Question: "What is the House of Jacob?"
Answer: The “house of” someone can refer to the actual structure in which he or she lives, but it can also refer to the “household” of that person, which would include his family and ultimately his descendants and even his dynasty. House of is used extensively this way in the Old Testament: the house of Eli in 1 Samuel 13:14, the house of Saul and house of David in 2 Samuel 3:1, and the house of Jeroboam in 1 Kings 14:10 are just a few examples.
The term house of Jacob is simply another way to refer to the nation of Israel. Israel the patriarch was originally named Jacob (see Genesis 32). The interchangeability of the terms is illustrated in Exodus 19:3–4: “Moses went up to God, and the Lord called to him from the mountain, saying, ‘Thus you shall say to the house of Jacob and tell the sons of Israel: “You yourselves have seen what I did to the Egyptians.”’”
There is a religious organization called The House of Jacob Bible Study Class. The following is taken from their official website: “The House of Jacob Bible Study Class is a Church for those who seek entrance into the Kingdom of God. We recognize and teach all that is written in the Holy Bible (Old and New Testament). We teach faith in the testimony of Jesus Christ and observance of God’s laws including: the Ten commandments [sic], God’s Dietary Law and God’s Feast Days. We teach the lineage of the families of the earth including the Gentiles, Hamites and Israelites (Genesis 10). We show how the ‘so-called’ African Americans, and others who were historically taken on slave ships into various countries, are the true descendants of the Biblical Israelites (Deuteronomy 28). We also teach how salvation is open to all people to desire to serve God according to His commandments (Titus 2:11–13) and (Isaiah 56:5–7)” (accessed on 9/27/20).
The House of Jacob Bible Study Class is located in Chicago but spreads its teaching through podcasts, YouTube, Facebook, Instagram, and Twitter. The membership seems to be primarily black, as one of the distinctive teachings is that “African Americans” are really the physical descendants of Jacob—the house of Jacob. This seems to be consistent with what is known as the Black Hebrew Israelite Movement.
The House of Jacob Bible Study Class also insists on obedience to Old Testament commands with emphasis, as noted above, on feast days, Sabbaths, and dietary laws. It seems that obedience to these laws is necessary for one to be right with God. The New Testament is clear in rejecting this. Speaking before the leaders of the church in Jerusalem, Peter makes an impassioned statement that Gentiles should not be made to keep the law and also points out that Jews were never able to, either: “After much discussion, Peter got up and addressed them: ‘Brothers, you know that some time ago God made a choice among you that the Gentiles might hear from my lips the message of the gospel and believe. God, who knows the heart, showed that he accepted them by giving the Holy Spirit to them, just as he did to us. He did not discriminate between us and them, for he purified their hearts by faith. Now then, why do you try to test God by putting on the necks of Gentiles a yoke that neither we nor our ancestors have been able to bear? No! We believe it is through the grace of our Lord Jesus that we are saved, just as they are’” (Acts 15:7–11).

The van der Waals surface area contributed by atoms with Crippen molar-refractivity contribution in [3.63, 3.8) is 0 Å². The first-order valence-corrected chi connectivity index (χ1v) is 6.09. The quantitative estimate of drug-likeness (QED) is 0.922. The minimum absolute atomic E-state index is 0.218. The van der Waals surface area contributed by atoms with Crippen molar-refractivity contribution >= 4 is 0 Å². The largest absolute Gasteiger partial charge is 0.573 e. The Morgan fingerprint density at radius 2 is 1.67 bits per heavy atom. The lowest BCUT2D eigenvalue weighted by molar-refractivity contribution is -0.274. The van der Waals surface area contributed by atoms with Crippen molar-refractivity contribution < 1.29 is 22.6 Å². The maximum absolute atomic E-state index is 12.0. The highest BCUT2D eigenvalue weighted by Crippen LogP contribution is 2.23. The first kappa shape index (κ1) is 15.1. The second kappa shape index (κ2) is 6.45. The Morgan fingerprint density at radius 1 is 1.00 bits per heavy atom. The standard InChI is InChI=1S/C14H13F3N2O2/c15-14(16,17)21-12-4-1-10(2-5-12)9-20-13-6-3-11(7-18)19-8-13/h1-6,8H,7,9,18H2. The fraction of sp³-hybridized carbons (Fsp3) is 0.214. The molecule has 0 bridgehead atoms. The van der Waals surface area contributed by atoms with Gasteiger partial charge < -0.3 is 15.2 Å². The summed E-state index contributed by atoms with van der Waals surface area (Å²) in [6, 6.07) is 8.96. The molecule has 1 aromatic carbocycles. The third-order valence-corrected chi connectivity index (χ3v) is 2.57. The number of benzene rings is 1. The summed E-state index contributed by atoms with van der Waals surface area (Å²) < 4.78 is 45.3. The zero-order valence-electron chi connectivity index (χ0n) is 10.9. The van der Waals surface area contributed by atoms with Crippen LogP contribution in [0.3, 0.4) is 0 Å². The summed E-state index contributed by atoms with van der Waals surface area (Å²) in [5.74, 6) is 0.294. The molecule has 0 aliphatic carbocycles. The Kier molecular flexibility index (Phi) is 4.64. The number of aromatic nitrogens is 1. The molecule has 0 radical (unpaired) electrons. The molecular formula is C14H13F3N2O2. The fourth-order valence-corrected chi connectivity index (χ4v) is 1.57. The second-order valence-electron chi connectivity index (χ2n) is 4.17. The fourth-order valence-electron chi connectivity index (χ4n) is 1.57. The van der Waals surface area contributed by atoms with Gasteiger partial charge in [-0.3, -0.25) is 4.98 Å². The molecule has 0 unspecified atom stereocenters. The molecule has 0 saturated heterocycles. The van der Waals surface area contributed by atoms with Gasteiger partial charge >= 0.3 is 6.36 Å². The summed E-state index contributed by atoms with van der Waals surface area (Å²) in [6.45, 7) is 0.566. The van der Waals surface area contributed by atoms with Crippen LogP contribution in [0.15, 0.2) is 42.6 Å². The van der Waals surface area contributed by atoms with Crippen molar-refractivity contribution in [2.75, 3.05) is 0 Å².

The core teaching of every false religion is the same: you must obey certain commands to be made right with God. Some emphasize Old Testament commands; some emphasize New Testament commands; some emphasize church commands; some emphasize the humanitarian principles of kindness and general morality. Regardless of the specifics, obedience to be right with God is a false gospel. It is not through obedience but by grace through faith that we are saved (Ephesians 2:8–9).